Buma, who has hopes of becoming the next Dutch leader, initially said he could not predict what he would do, but then said he would withdraw the ratification instrument.
His remarks followed the first national election radio debate on Radio 1 that took place on Friday (24 February), in which Buma said that other countries will follow the United Kingdom out of the EU unless the bloc “drastically” reformed.
“If Europe continues on the same track, Brexit will not be the end of it,” he said Buma.
Buma’s centre-right party is a member of the European People’s Party (EPP), the largest political force in the European Parliament, and traditionally very pro-EU.
But Buma appears to be wooing Dutch voters who are disillusioned with European integration and worried about migration, the two main constituencies of Dutch anti-EU populist Geert Wilders, who is leading in the polls.
Buma said on the radio that Europe needed to be less focused on “small bureaucratic rules”.
Earlier last week, in an interview with financial newspaper Financieel Dagblad, he also criticised EU rules on public tenders.
“It is impossible to explain if Europe means that you are not allowed to give your own companies some help,” he said.
The EPP politician’s eurocritical position has come under fire from Alexander Pechtold, a liberal and pro-EU Dutch MP who also has his sights set on the prime minister’s post.
Pechtold said Buma was “acting like the Party for Freedom” – referring to Wilders’ party – to win votes.
Islam: threat or enrichment?
Wilders and current prime minister, centre-right Mark Rutte, cancelled their appearances in Sunday’s tv debate, broadcast by RTL.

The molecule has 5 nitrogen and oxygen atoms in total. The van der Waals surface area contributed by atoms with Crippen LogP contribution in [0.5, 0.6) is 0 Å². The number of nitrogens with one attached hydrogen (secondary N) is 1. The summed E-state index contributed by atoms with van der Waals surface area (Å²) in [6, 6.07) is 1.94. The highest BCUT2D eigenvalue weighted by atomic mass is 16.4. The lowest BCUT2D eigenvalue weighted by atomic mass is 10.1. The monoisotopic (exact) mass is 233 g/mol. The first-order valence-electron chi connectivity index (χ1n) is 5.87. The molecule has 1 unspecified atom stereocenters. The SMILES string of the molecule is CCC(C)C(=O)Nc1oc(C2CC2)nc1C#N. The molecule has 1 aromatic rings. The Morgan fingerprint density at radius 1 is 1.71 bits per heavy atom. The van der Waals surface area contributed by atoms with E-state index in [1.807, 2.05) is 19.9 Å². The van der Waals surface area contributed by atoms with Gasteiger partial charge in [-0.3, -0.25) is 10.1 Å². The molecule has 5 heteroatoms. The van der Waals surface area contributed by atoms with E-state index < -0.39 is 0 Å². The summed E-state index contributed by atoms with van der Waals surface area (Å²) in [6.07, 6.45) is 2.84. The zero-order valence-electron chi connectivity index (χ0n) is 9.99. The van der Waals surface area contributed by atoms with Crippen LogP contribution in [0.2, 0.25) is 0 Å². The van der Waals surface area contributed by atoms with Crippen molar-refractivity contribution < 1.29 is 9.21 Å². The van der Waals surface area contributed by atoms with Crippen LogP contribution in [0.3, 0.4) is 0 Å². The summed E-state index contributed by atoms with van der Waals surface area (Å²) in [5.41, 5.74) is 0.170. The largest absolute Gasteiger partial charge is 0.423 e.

Like the other four debaters who did come on Sunday, Buma disagreed with the perception that Islam is a threat for Dutch identity.
“But I will not call it an enrichment,” said Buma, who listed Islam alongside health care as one of Dutch people’s “worries”.
He said that after four years of the pragmatic coalition between Rutte’s centre-right Liberals, and deputy prime minister Lodewijk Asscher’s centre-left Labour, the Netherlands is “more angry, more afraid, more divided than ever”.
Asscher also appeared to tack toward voters who were worried about immigration.
More or less refugees?
When asked if the Netherlands should accept more refugees, he said he disagreed.
“The Netherlands has already done a lot,” he said.
The leader of centrist pro-EU party D66, MP Alexander Pechtold, and his colleague from GreenLeft, MP Jesse Klaver, said the Netherlands should take in more people.
Both debates were mostly about domestic issues, such as the cost of health care, euthanasia, traffic congestion, and whether employers should be allowed to fire people more easily.
US president Donald Trump was mentioned, as well as Nato.
GreenLeft leader Klaver was asked whether as prime minister he would apologise to Trump for calling him a «mafklapper» (an untranslatable, but relatively friendly insult). Pechtold said he would show Trump around, joking he would bring him to two Dutch amusement parks.
Christian-Democrat Buma said his party would increase defence spending to reach the EU average, but not the 2 percent of GDP that Nato members had promised each other in 2014.
At Friday’s radio debate, which had prime minister Rutte present, Rutte said the 2 percent goal should be reached “in the long run”, but he would not name a year.
The latest polls show Wilders’ party in the lead, set for 24-28 seats of 150, closely followed by Rutte’s party at 23-27 seats.
The runners-up are CDA, D66, and GreenLeft, each between 15 and 19 seats.